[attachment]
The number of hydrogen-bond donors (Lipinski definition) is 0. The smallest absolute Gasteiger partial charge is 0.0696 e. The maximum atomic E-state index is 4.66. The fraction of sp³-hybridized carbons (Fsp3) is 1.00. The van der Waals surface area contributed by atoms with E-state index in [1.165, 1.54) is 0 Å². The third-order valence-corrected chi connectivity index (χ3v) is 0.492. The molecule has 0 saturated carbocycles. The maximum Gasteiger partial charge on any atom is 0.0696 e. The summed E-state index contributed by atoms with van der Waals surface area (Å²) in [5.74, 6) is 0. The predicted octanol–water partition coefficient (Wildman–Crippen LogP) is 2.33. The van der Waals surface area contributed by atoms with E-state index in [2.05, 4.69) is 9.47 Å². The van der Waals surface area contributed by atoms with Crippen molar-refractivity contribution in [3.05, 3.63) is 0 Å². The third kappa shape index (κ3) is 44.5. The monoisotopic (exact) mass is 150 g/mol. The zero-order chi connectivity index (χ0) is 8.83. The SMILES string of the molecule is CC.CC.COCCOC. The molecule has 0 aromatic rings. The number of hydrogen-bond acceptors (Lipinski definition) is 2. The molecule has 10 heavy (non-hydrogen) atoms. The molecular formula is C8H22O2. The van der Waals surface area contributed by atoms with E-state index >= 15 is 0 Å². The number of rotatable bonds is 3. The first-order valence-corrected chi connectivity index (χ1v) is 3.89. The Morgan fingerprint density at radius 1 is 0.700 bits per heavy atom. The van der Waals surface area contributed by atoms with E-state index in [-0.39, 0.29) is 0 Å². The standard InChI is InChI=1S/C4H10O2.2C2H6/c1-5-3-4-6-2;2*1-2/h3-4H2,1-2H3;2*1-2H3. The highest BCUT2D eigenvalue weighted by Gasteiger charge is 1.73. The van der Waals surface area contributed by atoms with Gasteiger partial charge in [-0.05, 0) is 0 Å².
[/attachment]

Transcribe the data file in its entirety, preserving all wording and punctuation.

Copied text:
The number of hydrogen-bond donors (Lipinski definition) is 0. The smallest absolute Gasteiger partial charge is 0.0696 e. The maximum atomic E-state index is 4.66. The fraction of sp³-hybridized carbons (Fsp3) is 1.00. The van der Waals surface area contributed by atoms with E-state index in [1.165, 1.54) is 0 Å². The third-order valence-corrected chi connectivity index (χ3v) is 0.492. The molecule has 0 saturated carbocycles. The maximum Gasteiger partial charge on any atom is 0.0696 e. The summed E-state index contributed by atoms with van der Waals surface area (Å²) in [5.74, 6) is 0. The predicted octanol–water partition coefficient (Wildman–Crippen LogP) is 2.33. The van der Waals surface area contributed by atoms with E-state index in [2.05, 4.69) is 9.47 Å². The van der Waals surface area contributed by atoms with Crippen molar-refractivity contribution in [3.05, 3.63) is 0 Å². The third kappa shape index (κ3) is 44.5. The monoisotopic (exact) mass is 150 g/mol. The zero-order chi connectivity index (χ0) is 8.83. The SMILES string of the molecule is CC.CC.COCCOC. The molecule has 0 aromatic rings. The number of hydrogen-bond acceptors (Lipinski definition) is 2. The molecule has 10 heavy (non-hydrogen) atoms. The molecular formula is C8H22O2. The van der Waals surface area contributed by atoms with E-state index >= 15 is 0 Å². The number of rotatable bonds is 3. The first-order valence-corrected chi connectivity index (χ1v) is 3.89. The Morgan fingerprint density at radius 1 is 0.700 bits per heavy atom. The van der Waals surface area contributed by atoms with E-state index in [-0.39, 0.29) is 0 Å². The standard InChI is InChI=1S/C4H10O2.2C2H6/c1-5-3-4-6-2;2*1-2/h3-4H2,1-2H3;2*1-2H3. The highest BCUT2D eigenvalue weighted by Gasteiger charge is 1.73. The van der Waals surface area contributed by atoms with Gasteiger partial charge in [-0.05, 0) is 0 Å².